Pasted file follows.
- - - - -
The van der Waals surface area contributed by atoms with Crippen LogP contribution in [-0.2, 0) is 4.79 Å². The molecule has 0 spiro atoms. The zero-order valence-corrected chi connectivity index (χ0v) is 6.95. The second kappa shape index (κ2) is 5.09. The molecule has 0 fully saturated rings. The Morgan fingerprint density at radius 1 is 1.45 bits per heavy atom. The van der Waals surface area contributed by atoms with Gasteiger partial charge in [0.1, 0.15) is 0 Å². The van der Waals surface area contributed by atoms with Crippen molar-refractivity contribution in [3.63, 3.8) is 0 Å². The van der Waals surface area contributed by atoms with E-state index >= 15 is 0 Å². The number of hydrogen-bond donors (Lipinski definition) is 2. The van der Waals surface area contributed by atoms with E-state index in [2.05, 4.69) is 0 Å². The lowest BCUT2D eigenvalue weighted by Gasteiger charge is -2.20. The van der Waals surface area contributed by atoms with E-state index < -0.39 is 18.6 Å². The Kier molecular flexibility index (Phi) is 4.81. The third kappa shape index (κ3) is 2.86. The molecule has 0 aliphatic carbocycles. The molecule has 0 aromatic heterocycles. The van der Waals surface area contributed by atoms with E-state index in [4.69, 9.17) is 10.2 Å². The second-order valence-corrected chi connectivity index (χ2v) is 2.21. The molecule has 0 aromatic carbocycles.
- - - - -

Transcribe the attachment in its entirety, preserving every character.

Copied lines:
The van der Waals surface area contributed by atoms with Crippen LogP contribution in [-0.2, 0) is 4.79 Å². The molecule has 0 spiro atoms. The zero-order valence-corrected chi connectivity index (χ0v) is 6.95. The second kappa shape index (κ2) is 5.09. The molecule has 0 fully saturated rings. The Morgan fingerprint density at radius 1 is 1.45 bits per heavy atom. The van der Waals surface area contributed by atoms with Gasteiger partial charge in [0.1, 0.15) is 0 Å². The van der Waals surface area contributed by atoms with Crippen molar-refractivity contribution in [3.63, 3.8) is 0 Å². The van der Waals surface area contributed by atoms with E-state index >= 15 is 0 Å². The number of hydrogen-bond donors (Lipinski definition) is 2. The van der Waals surface area contributed by atoms with E-state index in [2.05, 4.69) is 0 Å². The lowest BCUT2D eigenvalue weighted by Gasteiger charge is -2.20. The van der Waals surface area contributed by atoms with E-state index < -0.39 is 18.6 Å². The Kier molecular flexibility index (Phi) is 4.81. The third kappa shape index (κ3) is 2.86. The molecule has 0 aliphatic carbocycles. The molecule has 0 aromatic heterocycles. The van der Waals surface area contributed by atoms with E-state index in [4.69, 9.17) is 10.2 Å². The second-order valence-corrected chi connectivity index (χ2v) is 2.21. The molecule has 0 aromatic carbocycles.